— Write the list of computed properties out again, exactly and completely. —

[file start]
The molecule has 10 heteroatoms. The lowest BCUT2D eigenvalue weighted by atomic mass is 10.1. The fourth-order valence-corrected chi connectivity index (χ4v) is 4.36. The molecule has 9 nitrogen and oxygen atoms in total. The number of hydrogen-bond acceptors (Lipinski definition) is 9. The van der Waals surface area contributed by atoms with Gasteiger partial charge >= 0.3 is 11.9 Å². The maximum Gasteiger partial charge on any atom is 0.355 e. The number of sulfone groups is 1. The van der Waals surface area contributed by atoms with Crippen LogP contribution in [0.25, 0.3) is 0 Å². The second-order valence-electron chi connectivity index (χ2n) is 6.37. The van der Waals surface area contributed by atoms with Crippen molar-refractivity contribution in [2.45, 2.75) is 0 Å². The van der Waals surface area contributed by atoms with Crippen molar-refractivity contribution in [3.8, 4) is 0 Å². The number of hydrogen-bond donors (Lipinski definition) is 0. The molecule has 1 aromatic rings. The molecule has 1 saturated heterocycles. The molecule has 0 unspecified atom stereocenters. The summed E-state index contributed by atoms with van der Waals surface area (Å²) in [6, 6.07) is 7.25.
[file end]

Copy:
The molecule has 10 heteroatoms. The lowest BCUT2D eigenvalue weighted by atomic mass is 10.1. The fourth-order valence-corrected chi connectivity index (χ4v) is 4.36. The molecule has 9 nitrogen and oxygen atoms in total. The number of hydrogen-bond acceptors (Lipinski definition) is 9. The van der Waals surface area contributed by atoms with Gasteiger partial charge >= 0.3 is 11.9 Å². The maximum Gasteiger partial charge on any atom is 0.355 e. The number of sulfone groups is 1. The van der Waals surface area contributed by atoms with Crippen LogP contribution in [0.25, 0.3) is 0 Å². The second-order valence-electron chi connectivity index (χ2n) is 6.37. The van der Waals surface area contributed by atoms with Crippen molar-refractivity contribution in [2.45, 2.75) is 0 Å². The van der Waals surface area contributed by atoms with Crippen molar-refractivity contribution in [3.8, 4) is 0 Å². The number of hydrogen-bond donors (Lipinski definition) is 0. The molecule has 1 aromatic rings. The molecule has 1 saturated heterocycles. The molecule has 0 unspecified atom stereocenters. The summed E-state index contributed by atoms with van der Waals surface area (Å²) in [6, 6.07) is 7.25.